(CNN) - Winning the hearts and minds of a majority of people is a nearly impossible feat, especially when you're a politician.
And it's even harder when religion is involved, namely Islam, which some estimates put at 1 billion followers.
But President Obama looks to do just that Thursday as he delivers what the White House is billing as a major speech to the Muslim world in Cairo, Egypt.
Obama hopes to start "a new chapter of engagement" between the United States and the Muslim world, speechwriter Ben Rhodes said Wednesday.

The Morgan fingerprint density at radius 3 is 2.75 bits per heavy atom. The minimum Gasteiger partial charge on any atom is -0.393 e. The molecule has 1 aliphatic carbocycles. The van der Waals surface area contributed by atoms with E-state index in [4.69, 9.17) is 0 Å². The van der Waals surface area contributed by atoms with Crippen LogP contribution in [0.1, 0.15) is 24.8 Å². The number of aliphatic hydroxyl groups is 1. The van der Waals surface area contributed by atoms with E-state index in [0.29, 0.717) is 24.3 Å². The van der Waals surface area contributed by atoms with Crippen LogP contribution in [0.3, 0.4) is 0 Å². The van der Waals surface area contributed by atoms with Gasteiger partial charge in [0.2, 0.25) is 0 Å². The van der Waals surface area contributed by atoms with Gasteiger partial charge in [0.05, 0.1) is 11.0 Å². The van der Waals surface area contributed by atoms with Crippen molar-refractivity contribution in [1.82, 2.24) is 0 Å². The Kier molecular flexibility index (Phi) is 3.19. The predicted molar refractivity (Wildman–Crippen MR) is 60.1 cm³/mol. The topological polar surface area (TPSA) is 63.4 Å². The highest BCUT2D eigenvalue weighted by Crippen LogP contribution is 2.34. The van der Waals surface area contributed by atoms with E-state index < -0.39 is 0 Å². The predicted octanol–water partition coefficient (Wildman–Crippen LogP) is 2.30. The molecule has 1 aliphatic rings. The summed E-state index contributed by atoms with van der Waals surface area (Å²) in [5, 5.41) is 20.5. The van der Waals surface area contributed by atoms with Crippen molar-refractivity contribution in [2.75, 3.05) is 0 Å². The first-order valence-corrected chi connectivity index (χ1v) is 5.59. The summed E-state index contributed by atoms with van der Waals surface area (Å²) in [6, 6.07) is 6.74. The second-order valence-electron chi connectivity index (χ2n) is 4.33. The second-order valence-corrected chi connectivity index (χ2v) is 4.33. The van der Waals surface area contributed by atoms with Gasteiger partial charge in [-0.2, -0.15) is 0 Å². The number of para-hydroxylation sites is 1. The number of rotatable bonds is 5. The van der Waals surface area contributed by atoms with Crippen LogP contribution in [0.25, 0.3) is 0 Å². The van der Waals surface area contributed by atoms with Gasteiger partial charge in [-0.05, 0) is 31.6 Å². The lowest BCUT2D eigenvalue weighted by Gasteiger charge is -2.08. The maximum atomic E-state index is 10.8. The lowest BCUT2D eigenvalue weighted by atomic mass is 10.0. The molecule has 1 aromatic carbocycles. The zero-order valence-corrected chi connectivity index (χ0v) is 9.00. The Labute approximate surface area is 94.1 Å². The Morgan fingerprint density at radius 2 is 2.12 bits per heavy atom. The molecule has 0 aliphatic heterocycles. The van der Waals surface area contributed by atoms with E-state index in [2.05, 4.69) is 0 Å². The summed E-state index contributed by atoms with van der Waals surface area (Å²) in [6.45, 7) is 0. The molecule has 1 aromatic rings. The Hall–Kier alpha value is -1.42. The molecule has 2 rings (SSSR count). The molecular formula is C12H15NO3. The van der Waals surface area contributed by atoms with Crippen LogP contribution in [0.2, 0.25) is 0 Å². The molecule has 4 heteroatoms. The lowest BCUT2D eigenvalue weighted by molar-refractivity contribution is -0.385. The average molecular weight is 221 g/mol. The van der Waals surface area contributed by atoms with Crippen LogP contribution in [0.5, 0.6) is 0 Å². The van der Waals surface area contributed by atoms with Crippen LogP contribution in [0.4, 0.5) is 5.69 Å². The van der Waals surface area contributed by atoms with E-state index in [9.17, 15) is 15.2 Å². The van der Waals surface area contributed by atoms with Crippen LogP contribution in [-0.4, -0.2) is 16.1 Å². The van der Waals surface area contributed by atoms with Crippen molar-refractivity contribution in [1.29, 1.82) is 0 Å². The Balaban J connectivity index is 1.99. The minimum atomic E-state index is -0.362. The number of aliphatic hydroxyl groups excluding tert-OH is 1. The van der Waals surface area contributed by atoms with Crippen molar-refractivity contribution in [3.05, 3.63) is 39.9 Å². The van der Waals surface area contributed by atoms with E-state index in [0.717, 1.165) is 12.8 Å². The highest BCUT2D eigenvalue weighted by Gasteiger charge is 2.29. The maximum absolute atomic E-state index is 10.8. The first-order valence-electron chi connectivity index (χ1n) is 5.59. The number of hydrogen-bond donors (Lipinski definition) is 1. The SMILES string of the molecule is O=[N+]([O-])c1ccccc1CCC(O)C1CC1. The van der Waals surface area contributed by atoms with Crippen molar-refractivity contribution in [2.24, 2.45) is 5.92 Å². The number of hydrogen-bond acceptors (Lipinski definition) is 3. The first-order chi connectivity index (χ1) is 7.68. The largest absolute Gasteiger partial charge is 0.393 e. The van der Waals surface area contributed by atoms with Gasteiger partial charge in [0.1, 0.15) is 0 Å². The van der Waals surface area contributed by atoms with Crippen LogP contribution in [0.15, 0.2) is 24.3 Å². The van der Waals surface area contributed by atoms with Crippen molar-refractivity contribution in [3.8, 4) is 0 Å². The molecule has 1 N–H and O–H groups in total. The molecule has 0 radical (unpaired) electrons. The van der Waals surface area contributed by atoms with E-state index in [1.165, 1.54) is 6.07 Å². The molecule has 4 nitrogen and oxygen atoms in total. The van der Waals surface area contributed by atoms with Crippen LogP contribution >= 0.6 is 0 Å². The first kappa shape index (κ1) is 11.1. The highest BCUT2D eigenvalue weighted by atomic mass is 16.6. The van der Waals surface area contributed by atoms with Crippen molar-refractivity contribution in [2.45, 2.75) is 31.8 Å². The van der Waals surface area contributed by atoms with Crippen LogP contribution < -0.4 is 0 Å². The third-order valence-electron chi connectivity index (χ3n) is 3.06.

This engagement would be based on mutual respect and mutual interest, and Obama plans to speak "openly and candidly" about issues that have caused "tensions in the Muslim world," Rhodes said. "This can't be just [about] what we're against, but what we're for."
Obama asked staff members to "cast a wide net" to gather a range of viewpoints, including those of Muslim-Americans, as he was preparing his Cairo comments, Rhodes disclosed.
But just as the White House lays out its vision, al Qaeda leader Osama bin Laden purportedly issued another statement Wednesday, saying U.S. policy in Pakistan has generated "new seeds of hatred and revenge against America."